I also like Gladwell’s use of the term “academically minded” in his final chapter. I encourage our schools to say a resounding “yes, that’s cool,” to the academically minded, rather than causing children to hide their talents, dumb down, and lower their aspirations.
Malcolm Gladwell’s book about outliers is thought provoking and disturbing to me. Maybe successful smart people are “outliers,” but they shouldn’t be. The first flaw of the book, in my opinion, is narrowing the concept of smart and successful to the level of genius. My whole career has been about finding talent, recognizing it, and developing it. If we did that broadly rather than labeling a few children gifted, we would find many smart children who need help in order to achieve their dreams and potential. I am not anti-gifted; I just don’t think smart and outlier should be used synonymously. And, I am anti-labeling.
In talking about the children studied by Lewis Terman in the early 20th century and called Termites, Gladwell says: “If you had met them at five or six years of age, you would have been overwhelmed by their curiosity and mental agility and sparkle. They were true outliers. The plain truth of the Terman study, however, is that in the end, almost none of the genius children from the lowest social and economic class ended up making a name for themselves. What did [they] lack? Not something expensive or impossible to find; not something encoded in the DNA or hardwired into the circuits of their brains. They lacked something that could have been given to them if we’d only known they needed it: a community around them that prepared them properly for the world. [They] were squandered talent. But they didn’t need to be.” Gladwell, Outliers, p. 112.
Of course I agree with his conclusion to that paragraph: unrealized talent is squandered talent. Maybe I both need to finish the book (I will) and read it more carefully (I plan to do that too). But right now I am disturbed in two ways. First, I don’t think smart kids are outliers and I think we need to stop labeling them as such. Second, I have not given up on society ever helping the poor children who are curious, smart and motivated to make it. It may almost seem like picking up sand one grain at a time to save a what could have been a pristine beach – nearly impossible. But let’s do it. And with each grain, let’s add a few more and then more and more. And then, let’s change the rules for saving the shoreline. Let’s enthusiastically put into practice – in our schools as well as our homes – an optimal match curriculum or experiences that will allow each child to learn at his or her own pace and grow into who he and she wants to be. If the pace is fast and the end result is different from the expectation, that’s wonderful – let the kid fly! That is success, not necessarily making a name for oneself.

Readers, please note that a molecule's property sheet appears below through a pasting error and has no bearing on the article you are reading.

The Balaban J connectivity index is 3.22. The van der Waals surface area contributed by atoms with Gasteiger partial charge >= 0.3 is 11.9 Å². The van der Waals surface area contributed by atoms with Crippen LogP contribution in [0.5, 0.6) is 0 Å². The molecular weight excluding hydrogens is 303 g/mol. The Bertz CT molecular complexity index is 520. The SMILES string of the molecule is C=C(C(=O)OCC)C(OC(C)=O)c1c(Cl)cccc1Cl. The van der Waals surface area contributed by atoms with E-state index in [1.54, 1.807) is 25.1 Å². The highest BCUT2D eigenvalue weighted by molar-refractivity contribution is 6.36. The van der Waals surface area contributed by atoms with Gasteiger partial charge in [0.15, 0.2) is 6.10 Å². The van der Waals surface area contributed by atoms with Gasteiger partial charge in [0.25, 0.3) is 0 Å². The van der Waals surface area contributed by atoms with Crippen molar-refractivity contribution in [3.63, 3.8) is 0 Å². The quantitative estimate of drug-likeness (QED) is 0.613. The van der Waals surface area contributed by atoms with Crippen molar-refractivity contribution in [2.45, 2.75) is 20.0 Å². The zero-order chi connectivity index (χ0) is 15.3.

Now I have read “Highest Duty” by Captain Chesley Sullenberger of the January 15, 2009 Hudson River miraculous plane landing fame. His subtitle gives a clue as to why his book was of interest to me: “My Search for What Really Matters.”
As a pilot, Sullenberger knew that his responsibility to the people on board and the community below really mattered. He was able to act on this belief in a crisis because he had spent a lifetime of learning how to do it. On p. 184 (caption) he writes, “I have a clear recollection that at age five I already knew I was going to spend my life flying airplanes.” His mother and father valued learning and supported his passion to learn starting when he was very young.
What may impress me the most about Sullenberger is his grit – his determination and focus. About the process that took him from being a child with a passion in a specific field to becoming an adult who would make a clear difference by applying all he’d learned in the intervening years, he says (p.138), “I’ve derived great satisfaction from becoming good at something that’s difficult to do well.”
“Becoming good at something that’s difficult to do well:” that’s my definition of accomplishment and the foundation for building self-confidence and high self-esteem. In terms of smart young children, this means encouraging them to continually take the next steps in learning new skills and knowledge; never letting them rest on their laurels; always providing a stimulating and challenging learning environment. It’s letting them know that it’s good, but not easy, to be smart.